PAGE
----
Making 'good trouble'


He was one of the “Big Six,” as they were known back then, who helped draw more than 200,000 people to the Lincoln Memorial in 1963 to hear Dr. Martin Luther King Jr., tell America, “I Have a Dream.”

John Lewis had just taken over the Student Nonviolent Coordinating Committee, which he helped found when he was barely old enough to drink. In fact, he shared his own words with the massive crowd just before Dr. King took the podium, but he wasn’t allowed to share all the words he had intended.

Lewis wanted to ask all those people — and the country — “which side is the federal government on?” A legitimate question for sure, but one the other Big Six members — James Farmer, A. Philip Randolph, Roy Wilkins, Whitney Young, and Dr. King himself — felt might have been too harsh against a Kennedy administration they were trying to win over.

But that was the last time John Lewis would hold back. Whether it was Bloody Sunday in Selma, Alabama, to his first runs for public office in the late 1970s, to actually winning a Georgia congressional seat in 1985, Lewis was never afraid to speak his mind — especially in his efforts to inspire new generations.

“I want to see young people in America feel the spirit of the 1960s and find a way to get in the way,” the congressman would later share. “To find a way to get in trouble. Good trouble. Necessary trouble.”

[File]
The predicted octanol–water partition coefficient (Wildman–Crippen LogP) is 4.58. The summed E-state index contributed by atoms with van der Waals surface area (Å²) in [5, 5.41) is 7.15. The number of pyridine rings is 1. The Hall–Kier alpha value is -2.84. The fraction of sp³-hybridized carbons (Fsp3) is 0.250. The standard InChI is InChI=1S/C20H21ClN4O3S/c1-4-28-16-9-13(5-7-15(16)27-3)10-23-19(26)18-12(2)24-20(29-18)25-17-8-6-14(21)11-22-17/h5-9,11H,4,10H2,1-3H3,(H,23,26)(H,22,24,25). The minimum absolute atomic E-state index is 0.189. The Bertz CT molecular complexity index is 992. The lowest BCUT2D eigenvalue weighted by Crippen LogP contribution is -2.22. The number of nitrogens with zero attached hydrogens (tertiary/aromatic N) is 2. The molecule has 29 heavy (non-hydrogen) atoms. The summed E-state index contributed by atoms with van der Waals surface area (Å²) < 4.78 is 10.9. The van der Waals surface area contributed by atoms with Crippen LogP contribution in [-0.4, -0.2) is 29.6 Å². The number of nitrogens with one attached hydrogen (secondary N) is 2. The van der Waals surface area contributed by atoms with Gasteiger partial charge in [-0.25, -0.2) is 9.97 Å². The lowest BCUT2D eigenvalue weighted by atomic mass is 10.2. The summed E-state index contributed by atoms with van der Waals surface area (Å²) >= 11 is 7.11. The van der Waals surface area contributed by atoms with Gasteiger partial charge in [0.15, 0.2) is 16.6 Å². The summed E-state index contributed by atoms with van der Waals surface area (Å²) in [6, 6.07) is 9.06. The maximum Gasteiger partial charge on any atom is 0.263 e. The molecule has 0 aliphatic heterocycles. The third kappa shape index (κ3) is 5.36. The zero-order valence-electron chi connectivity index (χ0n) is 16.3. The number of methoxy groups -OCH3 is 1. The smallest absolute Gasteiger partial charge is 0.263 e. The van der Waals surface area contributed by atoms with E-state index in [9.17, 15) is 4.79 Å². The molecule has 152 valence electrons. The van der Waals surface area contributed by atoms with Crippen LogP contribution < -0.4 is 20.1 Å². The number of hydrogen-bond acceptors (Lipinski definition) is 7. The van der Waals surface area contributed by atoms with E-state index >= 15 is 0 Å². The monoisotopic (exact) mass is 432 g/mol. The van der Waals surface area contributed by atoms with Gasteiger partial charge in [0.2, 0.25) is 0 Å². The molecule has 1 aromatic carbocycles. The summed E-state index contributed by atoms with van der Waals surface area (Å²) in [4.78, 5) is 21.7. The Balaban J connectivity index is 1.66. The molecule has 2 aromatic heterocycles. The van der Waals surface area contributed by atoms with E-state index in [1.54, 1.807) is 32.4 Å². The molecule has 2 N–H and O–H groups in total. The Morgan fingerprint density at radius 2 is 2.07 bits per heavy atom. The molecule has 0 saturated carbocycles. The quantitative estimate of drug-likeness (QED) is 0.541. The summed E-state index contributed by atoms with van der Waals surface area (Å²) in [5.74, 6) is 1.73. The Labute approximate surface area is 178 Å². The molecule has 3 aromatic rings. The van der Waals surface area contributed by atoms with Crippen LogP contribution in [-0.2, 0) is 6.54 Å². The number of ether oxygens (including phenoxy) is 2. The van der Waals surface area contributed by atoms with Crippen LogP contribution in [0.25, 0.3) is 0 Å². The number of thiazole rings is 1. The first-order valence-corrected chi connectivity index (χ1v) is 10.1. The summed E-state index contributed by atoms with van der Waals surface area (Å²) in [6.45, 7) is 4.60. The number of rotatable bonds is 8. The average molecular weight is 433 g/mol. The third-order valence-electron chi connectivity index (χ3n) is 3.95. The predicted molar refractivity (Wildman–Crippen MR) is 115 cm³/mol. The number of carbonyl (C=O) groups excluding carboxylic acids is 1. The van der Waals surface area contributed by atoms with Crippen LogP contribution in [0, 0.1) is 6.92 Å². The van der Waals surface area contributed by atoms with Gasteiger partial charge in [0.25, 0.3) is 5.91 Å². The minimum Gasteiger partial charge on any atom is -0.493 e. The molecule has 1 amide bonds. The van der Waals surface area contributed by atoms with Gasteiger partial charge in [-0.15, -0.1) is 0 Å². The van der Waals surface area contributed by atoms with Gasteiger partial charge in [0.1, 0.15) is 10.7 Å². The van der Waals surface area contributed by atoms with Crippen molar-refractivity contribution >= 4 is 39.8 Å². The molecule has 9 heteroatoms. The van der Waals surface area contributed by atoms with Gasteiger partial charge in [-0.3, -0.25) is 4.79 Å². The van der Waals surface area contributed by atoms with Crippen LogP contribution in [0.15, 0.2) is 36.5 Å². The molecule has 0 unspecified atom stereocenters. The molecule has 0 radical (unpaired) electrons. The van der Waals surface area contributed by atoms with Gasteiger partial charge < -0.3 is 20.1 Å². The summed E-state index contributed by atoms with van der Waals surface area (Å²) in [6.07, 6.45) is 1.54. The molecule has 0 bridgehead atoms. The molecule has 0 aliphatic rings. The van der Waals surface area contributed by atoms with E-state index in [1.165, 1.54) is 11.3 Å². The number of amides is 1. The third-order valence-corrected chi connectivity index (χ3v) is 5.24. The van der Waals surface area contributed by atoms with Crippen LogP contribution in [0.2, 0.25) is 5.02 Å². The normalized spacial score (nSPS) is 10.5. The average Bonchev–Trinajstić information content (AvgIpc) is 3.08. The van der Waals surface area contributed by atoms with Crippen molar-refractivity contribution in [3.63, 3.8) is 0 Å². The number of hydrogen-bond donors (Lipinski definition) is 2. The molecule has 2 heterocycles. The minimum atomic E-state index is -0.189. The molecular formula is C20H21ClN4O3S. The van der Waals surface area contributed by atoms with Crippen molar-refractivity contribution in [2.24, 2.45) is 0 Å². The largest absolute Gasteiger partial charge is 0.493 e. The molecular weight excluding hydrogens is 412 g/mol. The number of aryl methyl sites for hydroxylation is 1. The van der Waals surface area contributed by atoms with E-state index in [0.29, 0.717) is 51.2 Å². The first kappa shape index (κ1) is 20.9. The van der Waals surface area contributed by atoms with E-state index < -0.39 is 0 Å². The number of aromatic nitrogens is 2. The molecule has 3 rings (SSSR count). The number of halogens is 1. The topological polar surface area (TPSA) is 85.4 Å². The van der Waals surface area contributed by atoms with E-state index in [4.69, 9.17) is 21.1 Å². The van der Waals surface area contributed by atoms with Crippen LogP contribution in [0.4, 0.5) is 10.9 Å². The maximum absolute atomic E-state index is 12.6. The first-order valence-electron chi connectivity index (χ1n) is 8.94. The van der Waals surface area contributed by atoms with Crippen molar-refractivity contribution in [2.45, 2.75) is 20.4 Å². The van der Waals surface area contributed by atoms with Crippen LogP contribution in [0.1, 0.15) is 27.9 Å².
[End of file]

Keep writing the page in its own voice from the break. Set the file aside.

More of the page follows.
One member of those newer generations never had a chance to serve with Lewis in Congress, elected just a few months after the civil rights leader’s passing at 80. Jamaal Bowman knows how valuable “good trouble” is, and that’s exactly what he was doing last week when U.S. Capitol Police slapped handcuffs on him the day after a voting rights bill in Lewis’ name was defeated in the U.S. Senate.

Lewis and others like him fought hard for what would become the Voting Rights Act of 1965 — a law that was gutted by the U.S. Supreme Court in 2013. Chief Justice John Roberts practically declared racism over as part of the majority decision in Shelby County v. Holder.

But it was deeper than that for Roberts. As Vox reporter Ian Millhiser once shared, Roberts had had a grudge against voting rights since he clerked for Justice William Rehnquist in the 1980s.

Since Shelby, Republicans in a number of states — especially those where Donald Trump struggled or even lost in 2020 — have taken advantage of the court ruling and thrown up massive barriers to voting.

In Georgia, election officials could be charged criminally if they provide regular, everyday assistance to voters. Those types of penalties are extended to everyone else lending a hand in places like Kansas and Iowa.

Texas makes it harder to vote if you don’t speak English. And these just scratch the surface.

In fact, the Brennan Center for Justice says there are well over 400 bills in nearly every single state that could make voting harder. Without voting, there is no democracy. And it’s exactly what John Lewis, Jamaal Bowman, and so many others have fought for, and continue to fight for.

“Your vote matters,” Lewis tweeted in 2018. “If it didn’t, why would some people keep trying to take it away?”

Good trouble.

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